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    Tom Seaver couldn't have asked for more in 1969. He was 25-7 on the year with a 2.21 ERA. He fanned 208 batters. His New York Mets ended a miraculous season with a world championship.

    Strike that. Seaver could have asked for something more. He could have asked for just one more out.

    Seaver was on fire on July 9, 1969. The Chicago Cubs were getting burned. Eleven of them struck out. His sizzling fastball was unhittable.

    The crowd of just over 50,000 at Shea Stadium knew they were witnessing an historic performance. Going into the ninth, Mets broadcaster Bob Murphy intoned, "Ladies and gentlemen, after eight innings Tom Seaver is walking into the dugout pitching a perfect ballgame." As if anyone needed to be alerted.

    Top of ninth. Catcher Randy Hundley tried to bunt his way on. Seaver fired the bunt to first. One out. Hundley was booed back to the bench.

    Next up: a rookie reserve outfielder named Jimmy Qualls. Seaver had never faced him before. He had probably never heard of him before. He had no idea how to pitch to him, but how much trouble could a part-time, weak-hitting rookie pose?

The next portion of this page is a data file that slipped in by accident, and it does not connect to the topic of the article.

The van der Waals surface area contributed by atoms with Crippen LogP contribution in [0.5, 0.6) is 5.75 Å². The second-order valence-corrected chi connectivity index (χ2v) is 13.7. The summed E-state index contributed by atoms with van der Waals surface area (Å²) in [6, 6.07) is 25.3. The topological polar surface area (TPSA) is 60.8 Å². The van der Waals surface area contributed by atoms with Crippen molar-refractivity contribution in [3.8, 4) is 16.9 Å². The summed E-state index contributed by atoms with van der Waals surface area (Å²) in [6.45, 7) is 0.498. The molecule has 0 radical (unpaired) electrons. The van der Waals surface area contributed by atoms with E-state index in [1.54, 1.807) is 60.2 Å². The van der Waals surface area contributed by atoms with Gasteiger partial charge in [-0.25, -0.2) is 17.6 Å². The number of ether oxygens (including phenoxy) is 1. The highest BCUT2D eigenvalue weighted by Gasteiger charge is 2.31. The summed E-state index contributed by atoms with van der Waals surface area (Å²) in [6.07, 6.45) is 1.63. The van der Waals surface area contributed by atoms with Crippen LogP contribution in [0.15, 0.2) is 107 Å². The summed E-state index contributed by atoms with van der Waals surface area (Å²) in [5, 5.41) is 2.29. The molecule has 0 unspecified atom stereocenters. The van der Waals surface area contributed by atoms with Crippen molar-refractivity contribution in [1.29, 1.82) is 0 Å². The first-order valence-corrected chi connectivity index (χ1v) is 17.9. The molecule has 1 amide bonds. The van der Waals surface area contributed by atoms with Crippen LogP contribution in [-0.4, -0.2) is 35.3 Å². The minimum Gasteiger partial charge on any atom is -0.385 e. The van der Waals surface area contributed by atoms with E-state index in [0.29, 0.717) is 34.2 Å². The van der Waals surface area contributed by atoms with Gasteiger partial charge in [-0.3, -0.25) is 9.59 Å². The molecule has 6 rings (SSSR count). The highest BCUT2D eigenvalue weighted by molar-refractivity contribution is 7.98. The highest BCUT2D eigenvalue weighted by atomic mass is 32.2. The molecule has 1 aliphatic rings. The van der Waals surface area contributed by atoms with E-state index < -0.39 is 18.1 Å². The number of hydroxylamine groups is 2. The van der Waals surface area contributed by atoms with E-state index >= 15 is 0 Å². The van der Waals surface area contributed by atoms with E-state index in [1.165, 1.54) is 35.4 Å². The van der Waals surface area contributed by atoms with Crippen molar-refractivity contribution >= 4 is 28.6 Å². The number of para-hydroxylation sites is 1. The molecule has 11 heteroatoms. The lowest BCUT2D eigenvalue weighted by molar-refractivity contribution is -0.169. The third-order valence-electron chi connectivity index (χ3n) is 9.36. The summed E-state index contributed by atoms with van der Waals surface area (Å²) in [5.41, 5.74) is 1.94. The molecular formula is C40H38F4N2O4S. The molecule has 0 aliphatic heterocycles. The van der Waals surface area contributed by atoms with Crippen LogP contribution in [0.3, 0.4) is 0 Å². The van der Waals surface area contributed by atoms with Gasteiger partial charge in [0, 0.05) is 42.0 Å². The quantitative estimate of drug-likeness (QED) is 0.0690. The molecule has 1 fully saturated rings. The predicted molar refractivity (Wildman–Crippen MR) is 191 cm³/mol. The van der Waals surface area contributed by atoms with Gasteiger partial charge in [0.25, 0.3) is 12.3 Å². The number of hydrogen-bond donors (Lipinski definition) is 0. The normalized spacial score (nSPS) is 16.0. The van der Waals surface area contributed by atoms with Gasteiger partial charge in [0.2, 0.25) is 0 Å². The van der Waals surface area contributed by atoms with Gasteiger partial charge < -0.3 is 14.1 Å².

Enough to end a perfect game. Qualls lined a solid single to left-center. No no-hitter. No perfect game.

    Qualls left baseball in 1972 with a career 31 hits and a place in history.

    Seaver went on to pitch his first and only no-hitter nine years later. For the Cincinnati Reds.

Tom Seaver vs. San Diego Padres, 1972

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    Tom Seaver got another crack at a no-hitter on July 4, 1972, against the San Diego Padres.